Possible EHV-1 Cases Have Tracks On-Guard

The racing industry is safeguarding against equine herpesvirus-1 in light of a possible equine herpesvirus-1 (EHV-1) outbreak at Monmouth Park in Oceanport, N.J., where several horses have developed fevers and are being tested for the illness. New Jersey Sports & Exposition Authority's (NJSEA) track officials, who oversee Monmouth and Meadowlands racetracks, have placed restrictions on horses stabled at Monmouth and on horses shipping into the Meadowlands (in Rutherford, N.J.) Several racetracks around the country have issued statements that horses that have been stabled at Monmouth will not be permitted on their grounds.

Horses at Monmouth cannot be moved off the premises, with the exception of horses that will be shipped to the Meadowlands for racing. "Horses that ship into the Meadowlands for racing will need to ship to Monmouth after they have raced and remain with the general population of horses there for 12 days (the incubation period for the virus is six to 10 days)," said a statement from NJSEA officials.

Dennis Dowd, NJSEA's senior vice president, said in the statement, "It is an unconfirmed case, but nonetheless it requires the most restrictive and diligent course of action possible. After meeting with veterinarians and horsemen today it was agreed that this course of action was the most optimal in ensuring the protection of everyone who could be affected."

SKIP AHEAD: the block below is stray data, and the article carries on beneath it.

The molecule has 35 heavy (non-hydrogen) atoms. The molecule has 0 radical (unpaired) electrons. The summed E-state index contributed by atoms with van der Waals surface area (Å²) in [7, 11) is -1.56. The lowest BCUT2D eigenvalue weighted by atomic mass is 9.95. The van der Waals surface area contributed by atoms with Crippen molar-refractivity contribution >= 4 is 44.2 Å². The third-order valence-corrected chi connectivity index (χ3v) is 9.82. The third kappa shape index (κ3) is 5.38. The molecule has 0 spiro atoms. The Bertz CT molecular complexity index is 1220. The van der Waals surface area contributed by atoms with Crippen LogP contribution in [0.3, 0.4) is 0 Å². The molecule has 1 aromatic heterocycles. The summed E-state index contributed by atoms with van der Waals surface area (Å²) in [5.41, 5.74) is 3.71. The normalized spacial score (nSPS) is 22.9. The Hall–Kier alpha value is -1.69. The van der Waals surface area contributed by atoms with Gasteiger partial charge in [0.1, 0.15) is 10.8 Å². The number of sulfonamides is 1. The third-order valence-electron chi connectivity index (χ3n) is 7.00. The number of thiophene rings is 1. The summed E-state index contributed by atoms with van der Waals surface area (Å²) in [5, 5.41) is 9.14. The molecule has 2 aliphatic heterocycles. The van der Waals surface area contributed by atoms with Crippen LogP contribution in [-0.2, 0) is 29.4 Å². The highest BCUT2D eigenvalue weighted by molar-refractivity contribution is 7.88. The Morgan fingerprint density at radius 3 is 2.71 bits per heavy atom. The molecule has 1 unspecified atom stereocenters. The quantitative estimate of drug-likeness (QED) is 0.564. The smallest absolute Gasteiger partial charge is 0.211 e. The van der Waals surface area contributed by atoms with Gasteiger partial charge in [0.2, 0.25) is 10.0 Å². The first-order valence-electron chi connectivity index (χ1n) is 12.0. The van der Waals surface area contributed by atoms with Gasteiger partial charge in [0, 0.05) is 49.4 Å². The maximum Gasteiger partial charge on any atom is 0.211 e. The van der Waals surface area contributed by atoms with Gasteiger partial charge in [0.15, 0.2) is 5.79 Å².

Two horses from Canada arrived late last week in Monmouth's stable area with all required veterinary certificates for entry. However, one horse spiked a fever after arrival and was treated accordingly. Five horses in that barn all developed a fever, and the barn was quarantined. Dowd reported that Monmouth and Meadowlands staff have disinfected "all areas from the starting gate to individual stalls."

Dowd underscored that the case remains unconfirmed and tests on the five horses with fevers will be returned this week. "None of the horses that were tested showed outward symptoms of the equine herpesvirus," he continued. "We are just taking every precautionary measure possible and until we have definitive results we don't want to place any unnecessary restrictions on horsemen that intend on running here."